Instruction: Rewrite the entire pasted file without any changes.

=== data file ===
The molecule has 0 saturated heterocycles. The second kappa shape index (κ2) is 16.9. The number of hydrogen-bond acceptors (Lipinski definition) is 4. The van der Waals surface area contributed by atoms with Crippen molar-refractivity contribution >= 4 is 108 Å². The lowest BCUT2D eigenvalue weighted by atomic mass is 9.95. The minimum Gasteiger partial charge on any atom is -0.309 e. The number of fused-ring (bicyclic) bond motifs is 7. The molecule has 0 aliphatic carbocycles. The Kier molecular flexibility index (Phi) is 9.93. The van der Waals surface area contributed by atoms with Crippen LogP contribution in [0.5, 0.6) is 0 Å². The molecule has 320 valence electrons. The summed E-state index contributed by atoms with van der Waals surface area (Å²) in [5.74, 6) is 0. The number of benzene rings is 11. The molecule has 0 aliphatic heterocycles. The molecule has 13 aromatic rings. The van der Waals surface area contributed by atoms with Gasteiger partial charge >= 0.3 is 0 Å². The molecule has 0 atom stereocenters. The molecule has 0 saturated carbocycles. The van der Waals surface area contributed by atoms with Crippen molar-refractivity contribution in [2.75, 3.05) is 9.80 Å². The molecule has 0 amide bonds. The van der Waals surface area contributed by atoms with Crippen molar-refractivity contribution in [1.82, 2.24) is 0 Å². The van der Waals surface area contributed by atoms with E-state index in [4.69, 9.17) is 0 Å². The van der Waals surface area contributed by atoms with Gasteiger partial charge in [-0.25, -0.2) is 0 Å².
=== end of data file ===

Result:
The molecule has 0 saturated heterocycles. The second kappa shape index (κ2) is 16.9. The number of hydrogen-bond acceptors (Lipinski definition) is 4. The van der Waals surface area contributed by atoms with Crippen molar-refractivity contribution >= 4 is 108 Å². The lowest BCUT2D eigenvalue weighted by atomic mass is 9.95. The minimum Gasteiger partial charge on any atom is -0.309 e. The number of fused-ring (bicyclic) bond motifs is 7. The molecule has 0 aliphatic carbocycles. The Kier molecular flexibility index (Phi) is 9.93. The van der Waals surface area contributed by atoms with Crippen LogP contribution in [0.5, 0.6) is 0 Å². The molecule has 320 valence electrons. The summed E-state index contributed by atoms with van der Waals surface area (Å²) in [5.74, 6) is 0. The number of benzene rings is 11. The molecule has 0 aliphatic heterocycles. The molecule has 13 aromatic rings. The van der Waals surface area contributed by atoms with Gasteiger partial charge >= 0.3 is 0 Å². The molecule has 0 atom stereocenters. The molecule has 0 saturated carbocycles. The van der Waals surface area contributed by atoms with Crippen molar-refractivity contribution in [2.75, 3.05) is 9.80 Å². The molecule has 0 amide bonds. The van der Waals surface area contributed by atoms with Crippen molar-refractivity contribution in [1.82, 2.24) is 0 Å². The van der Waals surface area contributed by atoms with E-state index in [4.69, 9.17) is 0 Å². The van der Waals surface area contributed by atoms with Gasteiger partial charge in [-0.25, -0.2) is 0 Å².